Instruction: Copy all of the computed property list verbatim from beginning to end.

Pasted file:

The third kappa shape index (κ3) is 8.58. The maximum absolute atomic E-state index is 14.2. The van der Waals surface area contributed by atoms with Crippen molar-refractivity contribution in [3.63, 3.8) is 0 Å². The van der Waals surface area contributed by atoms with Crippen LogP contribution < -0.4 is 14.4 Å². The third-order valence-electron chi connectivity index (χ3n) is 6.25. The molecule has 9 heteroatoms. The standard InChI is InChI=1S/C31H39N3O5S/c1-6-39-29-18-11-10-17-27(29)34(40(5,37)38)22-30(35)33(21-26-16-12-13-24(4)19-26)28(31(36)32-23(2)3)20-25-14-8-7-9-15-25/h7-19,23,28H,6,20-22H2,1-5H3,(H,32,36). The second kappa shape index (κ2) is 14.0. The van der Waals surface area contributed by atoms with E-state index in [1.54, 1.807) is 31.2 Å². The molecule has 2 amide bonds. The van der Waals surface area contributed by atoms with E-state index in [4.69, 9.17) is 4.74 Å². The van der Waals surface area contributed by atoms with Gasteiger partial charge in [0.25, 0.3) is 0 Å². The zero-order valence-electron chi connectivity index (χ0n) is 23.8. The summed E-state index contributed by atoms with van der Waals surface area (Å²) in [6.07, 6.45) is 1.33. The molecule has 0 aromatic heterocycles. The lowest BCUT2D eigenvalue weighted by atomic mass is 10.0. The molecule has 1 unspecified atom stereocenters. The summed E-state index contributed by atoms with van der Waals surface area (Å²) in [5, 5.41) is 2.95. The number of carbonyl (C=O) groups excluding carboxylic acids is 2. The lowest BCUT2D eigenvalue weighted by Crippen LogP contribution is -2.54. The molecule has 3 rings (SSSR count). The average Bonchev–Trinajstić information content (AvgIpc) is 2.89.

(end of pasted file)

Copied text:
The third kappa shape index (κ3) is 8.58. The maximum absolute atomic E-state index is 14.2. The van der Waals surface area contributed by atoms with Crippen molar-refractivity contribution in [3.63, 3.8) is 0 Å². The van der Waals surface area contributed by atoms with Crippen LogP contribution < -0.4 is 14.4 Å². The third-order valence-electron chi connectivity index (χ3n) is 6.25. The molecule has 9 heteroatoms. The standard InChI is InChI=1S/C31H39N3O5S/c1-6-39-29-18-11-10-17-27(29)34(40(5,37)38)22-30(35)33(21-26-16-12-13-24(4)19-26)28(31(36)32-23(2)3)20-25-14-8-7-9-15-25/h7-19,23,28H,6,20-22H2,1-5H3,(H,32,36). The second kappa shape index (κ2) is 14.0. The van der Waals surface area contributed by atoms with E-state index in [1.54, 1.807) is 31.2 Å². The molecule has 2 amide bonds. The van der Waals surface area contributed by atoms with E-state index in [4.69, 9.17) is 4.74 Å². The van der Waals surface area contributed by atoms with Gasteiger partial charge in [0.25, 0.3) is 0 Å². The zero-order valence-electron chi connectivity index (χ0n) is 23.8. The summed E-state index contributed by atoms with van der Waals surface area (Å²) in [6.07, 6.45) is 1.33. The molecule has 0 aromatic heterocycles. The lowest BCUT2D eigenvalue weighted by atomic mass is 10.0. The molecule has 1 unspecified atom stereocenters. The summed E-state index contributed by atoms with van der Waals surface area (Å²) in [5, 5.41) is 2.95. The number of carbonyl (C=O) groups excluding carboxylic acids is 2. The lowest BCUT2D eigenvalue weighted by Crippen LogP contribution is -2.54. The molecule has 3 rings (SSSR count). The average Bonchev–Trinajstić information content (AvgIpc) is 2.89.